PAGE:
I see Things Differently: A First Look at Autism is a beautifully written book that helps young children and adults alike understand what autism is, and why children with autism display behaviors that may not make sense to a child without special needs.
For example, many autistic children find it difficult to play with others, or engage in activities that most find fun, such as attending a baseball game. This is because their minds, which develop differently, can get overwhelmed by excessive noise such as clapping or cheering. The book also explains that autistic children deal with nervousness and anxiety regularly because of the different ways their minds process information.
I see Things Differently: A First Look at Autism further explains how all differences of autistic children aren’t odd, as they can also possess exceptional gifts, such as advanced computer skills or great artistic ability, which is shown through watercolor illustrations. The author does a great job of explaining in plain language the need for sensitivity to these differences. Even better, the book provides additional reading resources for both children and adults in the back of the book.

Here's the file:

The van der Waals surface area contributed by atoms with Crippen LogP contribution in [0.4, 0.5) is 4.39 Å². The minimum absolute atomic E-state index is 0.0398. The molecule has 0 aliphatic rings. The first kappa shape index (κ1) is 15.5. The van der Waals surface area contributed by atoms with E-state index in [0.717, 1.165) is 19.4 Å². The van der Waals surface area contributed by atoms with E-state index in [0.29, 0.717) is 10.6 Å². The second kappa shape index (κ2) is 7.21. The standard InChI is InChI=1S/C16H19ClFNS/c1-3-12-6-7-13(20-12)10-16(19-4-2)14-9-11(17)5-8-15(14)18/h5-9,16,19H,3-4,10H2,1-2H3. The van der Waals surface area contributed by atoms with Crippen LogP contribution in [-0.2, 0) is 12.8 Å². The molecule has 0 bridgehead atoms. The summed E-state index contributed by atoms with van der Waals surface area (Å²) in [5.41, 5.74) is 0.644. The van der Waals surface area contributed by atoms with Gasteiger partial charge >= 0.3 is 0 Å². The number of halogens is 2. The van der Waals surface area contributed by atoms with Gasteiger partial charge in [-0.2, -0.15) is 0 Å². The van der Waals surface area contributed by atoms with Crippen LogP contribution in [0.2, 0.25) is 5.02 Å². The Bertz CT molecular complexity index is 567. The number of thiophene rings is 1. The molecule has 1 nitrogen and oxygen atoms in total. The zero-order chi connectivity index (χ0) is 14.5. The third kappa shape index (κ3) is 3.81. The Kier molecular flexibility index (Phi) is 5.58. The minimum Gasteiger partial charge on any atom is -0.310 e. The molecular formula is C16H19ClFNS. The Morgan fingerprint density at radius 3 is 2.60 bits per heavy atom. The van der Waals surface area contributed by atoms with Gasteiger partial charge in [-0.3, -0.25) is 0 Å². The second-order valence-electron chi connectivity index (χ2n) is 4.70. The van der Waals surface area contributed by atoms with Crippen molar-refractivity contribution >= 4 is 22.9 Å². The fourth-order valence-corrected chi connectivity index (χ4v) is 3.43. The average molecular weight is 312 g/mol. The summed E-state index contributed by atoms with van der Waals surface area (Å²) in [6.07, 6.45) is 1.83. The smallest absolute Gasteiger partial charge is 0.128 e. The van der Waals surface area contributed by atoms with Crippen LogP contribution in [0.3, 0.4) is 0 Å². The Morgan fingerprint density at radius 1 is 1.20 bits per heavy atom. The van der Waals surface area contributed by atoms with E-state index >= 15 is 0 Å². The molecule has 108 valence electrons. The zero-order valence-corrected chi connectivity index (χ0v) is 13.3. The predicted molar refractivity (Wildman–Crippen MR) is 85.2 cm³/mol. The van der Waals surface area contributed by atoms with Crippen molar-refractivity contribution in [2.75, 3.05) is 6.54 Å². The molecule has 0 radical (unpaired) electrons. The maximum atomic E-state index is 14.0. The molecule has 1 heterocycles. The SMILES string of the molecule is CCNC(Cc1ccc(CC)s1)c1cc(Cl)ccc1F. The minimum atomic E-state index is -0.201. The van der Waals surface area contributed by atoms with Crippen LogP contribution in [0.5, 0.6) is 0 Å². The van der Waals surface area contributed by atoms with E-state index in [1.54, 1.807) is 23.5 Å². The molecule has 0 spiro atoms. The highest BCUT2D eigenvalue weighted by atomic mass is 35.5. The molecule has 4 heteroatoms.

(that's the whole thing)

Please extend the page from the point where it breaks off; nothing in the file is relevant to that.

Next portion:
1 in 45 children, ages 3 through 17, have been diagnosed with autism spectrum disorder (ASD) and currently more than 3.5 million Americans live with ASD. For this reason, it is important that we educate our children and ourselves to become empathetic to those with autism and other special needs. April is Autism Awareness Month; it is the perfect time to educate children about this disorder that affects so many. Do your part and read I see Things Differently: A First Look at Autism to a child in your life.